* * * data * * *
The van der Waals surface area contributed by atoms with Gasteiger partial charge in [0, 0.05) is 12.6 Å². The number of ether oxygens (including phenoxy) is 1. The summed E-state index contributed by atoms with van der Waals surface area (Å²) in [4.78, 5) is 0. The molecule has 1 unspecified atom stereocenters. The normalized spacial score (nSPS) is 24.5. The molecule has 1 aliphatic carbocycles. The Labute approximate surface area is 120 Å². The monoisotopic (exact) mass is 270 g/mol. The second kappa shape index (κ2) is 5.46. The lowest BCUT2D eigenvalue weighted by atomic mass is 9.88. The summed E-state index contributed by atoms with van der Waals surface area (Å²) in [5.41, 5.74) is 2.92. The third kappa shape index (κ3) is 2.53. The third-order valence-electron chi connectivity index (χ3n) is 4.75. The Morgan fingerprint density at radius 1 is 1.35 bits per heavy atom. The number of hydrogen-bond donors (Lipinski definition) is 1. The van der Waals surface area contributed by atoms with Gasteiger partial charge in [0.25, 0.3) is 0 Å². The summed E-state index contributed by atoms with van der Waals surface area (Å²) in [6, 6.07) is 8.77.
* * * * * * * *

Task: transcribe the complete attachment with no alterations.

The van der Waals surface area contributed by atoms with Gasteiger partial charge in [0, 0.05) is 12.6 Å². The number of ether oxygens (including phenoxy) is 1. The summed E-state index contributed by atoms with van der Waals surface area (Å²) in [4.78, 5) is 0. The molecule has 1 unspecified atom stereocenters. The normalized spacial score (nSPS) is 24.5. The molecule has 1 aliphatic carbocycles. The Labute approximate surface area is 120 Å². The monoisotopic (exact) mass is 270 g/mol. The second kappa shape index (κ2) is 5.46. The lowest BCUT2D eigenvalue weighted by atomic mass is 9.88. The summed E-state index contributed by atoms with van der Waals surface area (Å²) in [5.41, 5.74) is 2.92. The third kappa shape index (κ3) is 2.53. The third-order valence-electron chi connectivity index (χ3n) is 4.75. The Morgan fingerprint density at radius 1 is 1.35 bits per heavy atom. The number of hydrogen-bond donors (Lipinski definition) is 1. The van der Waals surface area contributed by atoms with Gasteiger partial charge in [0.25, 0.3) is 0 Å². The summed E-state index contributed by atoms with van der Waals surface area (Å²) in [6, 6.07) is 8.77.